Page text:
Major insurer pays millions of dollars after severe ransomware attack

CNA Financial, one of the largest insurers in the United States, would have negotiated a payment of about $40 million USD to regain access to its computer systems, compromised by a ransomware infection. According to cybersecurity specialists, this amount exceeds the highest ransom demand generated by these cyberattacks throughout 2020, in addition to being well over $15 million from the highest ransom of 2019.

In this regard, the company has only mentioned that on March 21, a complex cybersecurity attack was detected, which caused severe disruptions to its computer systems. On the other hand, a source close to the incident claims that employees experienced a lockdown on their work systems and that the attack involved the theft of confidential information.

An update released in past days mentions that the company is already collaborating with digital forensic specialists, and also ensures that no anomalous activity has been detected since the first attack.

As many users will know, ransomware groups can perform network recognition and scroll through all compromised infrastructure before starting the attack, which also allows them to steal sensitive information before encrypting it and perform a double extortion attack, filtering private information to force victims to make the payment.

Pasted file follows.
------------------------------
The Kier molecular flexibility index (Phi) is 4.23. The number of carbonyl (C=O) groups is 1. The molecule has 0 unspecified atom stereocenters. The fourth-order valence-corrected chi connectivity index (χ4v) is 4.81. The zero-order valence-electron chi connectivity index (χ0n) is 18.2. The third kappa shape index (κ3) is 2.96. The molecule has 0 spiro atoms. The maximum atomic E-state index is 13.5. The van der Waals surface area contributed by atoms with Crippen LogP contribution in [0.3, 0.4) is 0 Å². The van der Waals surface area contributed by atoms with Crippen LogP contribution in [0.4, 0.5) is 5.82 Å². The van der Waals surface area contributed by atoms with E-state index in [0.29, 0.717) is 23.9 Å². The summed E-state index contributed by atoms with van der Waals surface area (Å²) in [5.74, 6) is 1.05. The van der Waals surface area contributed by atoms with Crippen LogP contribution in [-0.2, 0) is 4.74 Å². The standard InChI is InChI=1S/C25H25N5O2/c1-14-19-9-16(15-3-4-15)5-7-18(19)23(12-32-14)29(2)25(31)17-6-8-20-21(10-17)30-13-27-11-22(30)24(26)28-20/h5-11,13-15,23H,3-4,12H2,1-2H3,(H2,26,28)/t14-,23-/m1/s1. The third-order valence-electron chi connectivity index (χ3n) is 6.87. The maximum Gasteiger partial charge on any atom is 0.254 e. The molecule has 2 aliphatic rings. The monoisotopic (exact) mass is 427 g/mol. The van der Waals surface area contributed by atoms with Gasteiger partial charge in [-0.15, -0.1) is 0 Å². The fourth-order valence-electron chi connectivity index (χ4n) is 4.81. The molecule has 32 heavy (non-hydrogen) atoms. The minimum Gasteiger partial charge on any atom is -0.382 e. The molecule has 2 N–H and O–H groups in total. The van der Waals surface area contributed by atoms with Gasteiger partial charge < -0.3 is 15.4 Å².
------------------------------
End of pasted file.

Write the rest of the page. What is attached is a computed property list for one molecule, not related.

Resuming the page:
So far the company continues to maintain few updates on the incident, although in its latest message they ensure that registration, subscription or claims systems were not compromised, so confidential customer information is safe.

The latest update by the informant mentions that the company has already completely restored its systems, so its services work fully. On the other hand, a CNA spokesperson stated that the company agreed to all legal guidelines to address such incidents; it is mentioned that the company received consulting from the Federal Bureau of Investigation (FBI) and the Office of Foreign Assets Control (OFAC). It should be remembered that the authorities in the U.S. do not recommend making payments for these bailouts, although it has a guideline for acting in cases like this.

In related news this week, insurance company AXA also became the target of a ransomware group, allegedly using the Avaddon variant. In this case, threat actors stole up to 3TB of sensitive information, including clinical records, bank details, personal identification cards, and contracts.

To learn more about information security risks, malware variants, vulnerabilities and information technologies, feel free to access the International Institute of Cyber Security (IICS) websites.